Anyway, so that was when I realized I didn't mind speaking in front of a camera, mic, or to a big crowd of people. Whether or not I am "informative" and give folks value for their money spent to take a mechanics class is anyone's guess!

Wednesday, February 08, 2017

Some Thoughts On Tires

What gravel looks like, for reference.
Many of you that have been reading the blog here know that I have been writing reviews on things for a long time for different sites. My very first review for a site was done in 2005 for the long defunct "The Biking Hub" on a set of tires from WTB. Exiwolfs, I believe they were. Since then, I've ridden so many different tires I could not possibly remember them all.

That is to say, I've ridden my fair share of tires, and there are a few things that make a tire "good" in general. You can guess the first thing- weight. No one wants to spin up a big, heavy tire, especially up a long grade. The other thing that is apparent to many riders is the way the tire's casing "works". In other words, is the tire supple, or does it ride like a solid rubber chunk of crap? (This affects more than just ride feel, by the way.) Then there are the finer things, like traction, cornering, and braking performance. Basic stuff that if it is good, makes or breaks a tire's reputation.

That seems simple enough, right? Get those three basic areas "right" and you can't lose. However; it isn't all that simple. Obviously. That's why we have a gazillion tire choices. If "one" thing worked for road, and another for "gravel", and another "one" thing for mountain biking, well, there would only be three tread patterns. That's laughable to think about, in light of reality, because we have a confusing array of tires for every different situation. Too many choices. Somewhere between "three" choices and a "gazillion" is where the truth lays.

There are a few things people get wrong when it comes to bicycle tires, and the most egregious thing, in my opinion, is when people try to tie the attributes of motorized vehicle tires to bicycle tires. While there are a few obvious parallels, the comparisons are like comparing a deep sea fishing rod to a Tenkara rod. Similar in some ways, yes, but the design intentions and performance parameters are so different that the only remaining similarities are in basic form and name.

They say you don't need tread on a gravel road going tire? Hmm.....
So, I'm not one to say that some form of tire usage outside of the cycling world is a parallel to what works on bicycles. It isn't a good analogy and what does actually work is more specific and specialized to cycling than what you'd find outside of this sport. To that end, I've discovered some traits of tires that seem to lend a helping hand to riders on dirt and gravel over the years. Some things are obvious, some not so much.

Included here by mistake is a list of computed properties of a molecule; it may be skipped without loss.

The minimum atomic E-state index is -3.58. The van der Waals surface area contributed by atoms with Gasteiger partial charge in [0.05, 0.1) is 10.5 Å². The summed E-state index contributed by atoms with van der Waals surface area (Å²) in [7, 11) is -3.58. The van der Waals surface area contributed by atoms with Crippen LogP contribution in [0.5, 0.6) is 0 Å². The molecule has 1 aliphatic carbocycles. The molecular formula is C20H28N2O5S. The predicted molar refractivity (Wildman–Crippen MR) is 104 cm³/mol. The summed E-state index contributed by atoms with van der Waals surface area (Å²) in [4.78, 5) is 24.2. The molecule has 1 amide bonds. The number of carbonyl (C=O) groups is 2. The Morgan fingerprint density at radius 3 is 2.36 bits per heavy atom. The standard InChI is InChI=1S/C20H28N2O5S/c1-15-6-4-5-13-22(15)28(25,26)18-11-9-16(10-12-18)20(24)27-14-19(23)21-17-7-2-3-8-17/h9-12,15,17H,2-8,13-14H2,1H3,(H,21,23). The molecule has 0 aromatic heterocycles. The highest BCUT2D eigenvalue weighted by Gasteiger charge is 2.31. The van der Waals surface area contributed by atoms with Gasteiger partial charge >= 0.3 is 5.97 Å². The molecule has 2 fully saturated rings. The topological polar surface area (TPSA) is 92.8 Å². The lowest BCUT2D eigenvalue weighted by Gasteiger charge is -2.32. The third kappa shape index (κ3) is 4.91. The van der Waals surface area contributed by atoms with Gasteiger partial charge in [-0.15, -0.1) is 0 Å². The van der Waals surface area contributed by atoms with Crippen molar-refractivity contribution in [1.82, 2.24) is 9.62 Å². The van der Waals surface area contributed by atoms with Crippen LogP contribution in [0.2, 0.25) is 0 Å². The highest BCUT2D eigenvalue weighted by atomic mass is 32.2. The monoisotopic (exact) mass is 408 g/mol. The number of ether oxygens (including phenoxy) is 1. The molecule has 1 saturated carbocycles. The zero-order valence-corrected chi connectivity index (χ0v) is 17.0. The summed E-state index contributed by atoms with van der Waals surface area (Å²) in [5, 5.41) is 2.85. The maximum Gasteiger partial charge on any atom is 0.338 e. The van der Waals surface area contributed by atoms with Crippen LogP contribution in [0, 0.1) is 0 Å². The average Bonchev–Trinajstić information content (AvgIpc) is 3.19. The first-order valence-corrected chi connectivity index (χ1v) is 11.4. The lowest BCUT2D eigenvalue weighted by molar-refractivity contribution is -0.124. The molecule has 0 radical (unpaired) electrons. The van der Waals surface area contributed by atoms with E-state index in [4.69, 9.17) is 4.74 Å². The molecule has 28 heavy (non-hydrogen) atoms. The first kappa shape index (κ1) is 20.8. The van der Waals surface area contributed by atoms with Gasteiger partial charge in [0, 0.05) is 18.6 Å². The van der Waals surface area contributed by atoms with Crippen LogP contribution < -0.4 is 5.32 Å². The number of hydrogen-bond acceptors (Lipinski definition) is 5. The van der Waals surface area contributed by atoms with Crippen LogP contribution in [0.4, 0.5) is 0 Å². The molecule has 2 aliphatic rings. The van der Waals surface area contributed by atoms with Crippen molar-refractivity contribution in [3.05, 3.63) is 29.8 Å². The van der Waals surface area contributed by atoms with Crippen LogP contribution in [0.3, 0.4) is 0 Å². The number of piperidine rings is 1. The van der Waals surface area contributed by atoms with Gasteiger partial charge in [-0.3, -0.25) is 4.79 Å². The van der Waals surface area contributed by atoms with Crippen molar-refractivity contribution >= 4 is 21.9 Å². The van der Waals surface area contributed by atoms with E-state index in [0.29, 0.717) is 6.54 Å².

In the gravel going arena, I find that a tire totally devoid of tread isn't the very best idea, and neither is one that has all sorts of tread on the casing. Just like with the tread design choices, there is a middle ground somewhere that actually works well. However; it is something else that also needs to be there, which if not included, will make or break a tire's performance on gravel roads. That is the casing's shape, or the way the casing and the tread form a shape which hits the road.

In all of my gravel miles, the tires that perform best seem to all have a shape which isn't really "round" in cross section. Something "less C shaped" and more squared off or flattish seems to really tame loose stuff. You can get there several ways. Sometimes air pressure and rim width can do this. Sometimes tire design gets you this trait, and many times a clever use of smooth and treaded design in the right spots gets you there. Many times bits of all of the above come together to get a tire which rides wonderfully on gravel.

The thing is, a "standard", roundish shape tends to plow, like the bow of a boat, through looser gravel. This is most evident when tire pressures are too high. The resulting ride is not unlike a skinny tire on gravel. There is a lot of vibration, lateral movement, and the rider has to correct the front end much more than one should. I call it "herding" the bike instead of riding it. A tire with a flatter profile, maybe with lateral tread blocks on the sides, gives the tire an ability to float over gravel, and the flatter profile also cuts way down on the "bow effect". There is a lot less "herding" the bike and far more riding it.